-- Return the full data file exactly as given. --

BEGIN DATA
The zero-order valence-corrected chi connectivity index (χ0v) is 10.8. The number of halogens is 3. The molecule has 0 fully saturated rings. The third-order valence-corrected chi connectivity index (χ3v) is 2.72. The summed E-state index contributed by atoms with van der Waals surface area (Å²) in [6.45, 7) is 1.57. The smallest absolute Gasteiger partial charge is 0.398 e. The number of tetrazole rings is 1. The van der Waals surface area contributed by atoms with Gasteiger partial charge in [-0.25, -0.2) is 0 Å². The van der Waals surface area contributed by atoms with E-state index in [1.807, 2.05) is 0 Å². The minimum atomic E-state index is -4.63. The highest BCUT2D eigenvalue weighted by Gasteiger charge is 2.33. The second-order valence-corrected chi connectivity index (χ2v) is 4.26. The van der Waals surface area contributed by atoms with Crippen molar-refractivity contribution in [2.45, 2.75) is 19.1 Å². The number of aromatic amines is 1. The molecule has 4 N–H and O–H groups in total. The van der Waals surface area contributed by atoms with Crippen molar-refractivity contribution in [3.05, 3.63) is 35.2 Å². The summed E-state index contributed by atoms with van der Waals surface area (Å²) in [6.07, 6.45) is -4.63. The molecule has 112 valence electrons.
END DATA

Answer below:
The zero-order valence-corrected chi connectivity index (χ0v) is 10.8. The number of halogens is 3. The molecule has 0 fully saturated rings. The third-order valence-corrected chi connectivity index (χ3v) is 2.72. The summed E-state index contributed by atoms with van der Waals surface area (Å²) in [6.45, 7) is 1.57. The smallest absolute Gasteiger partial charge is 0.398 e. The number of tetrazole rings is 1. The van der Waals surface area contributed by atoms with Gasteiger partial charge in [-0.25, -0.2) is 0 Å². The van der Waals surface area contributed by atoms with E-state index in [1.807, 2.05) is 0 Å². The minimum atomic E-state index is -4.63. The highest BCUT2D eigenvalue weighted by Gasteiger charge is 2.33. The second-order valence-corrected chi connectivity index (χ2v) is 4.26. The van der Waals surface area contributed by atoms with Crippen molar-refractivity contribution in [2.45, 2.75) is 19.1 Å². The number of aromatic amines is 1. The molecule has 4 N–H and O–H groups in total. The van der Waals surface area contributed by atoms with Crippen molar-refractivity contribution in [3.05, 3.63) is 35.2 Å². The summed E-state index contributed by atoms with van der Waals surface area (Å²) in [6.07, 6.45) is -4.63. The molecule has 112 valence electrons.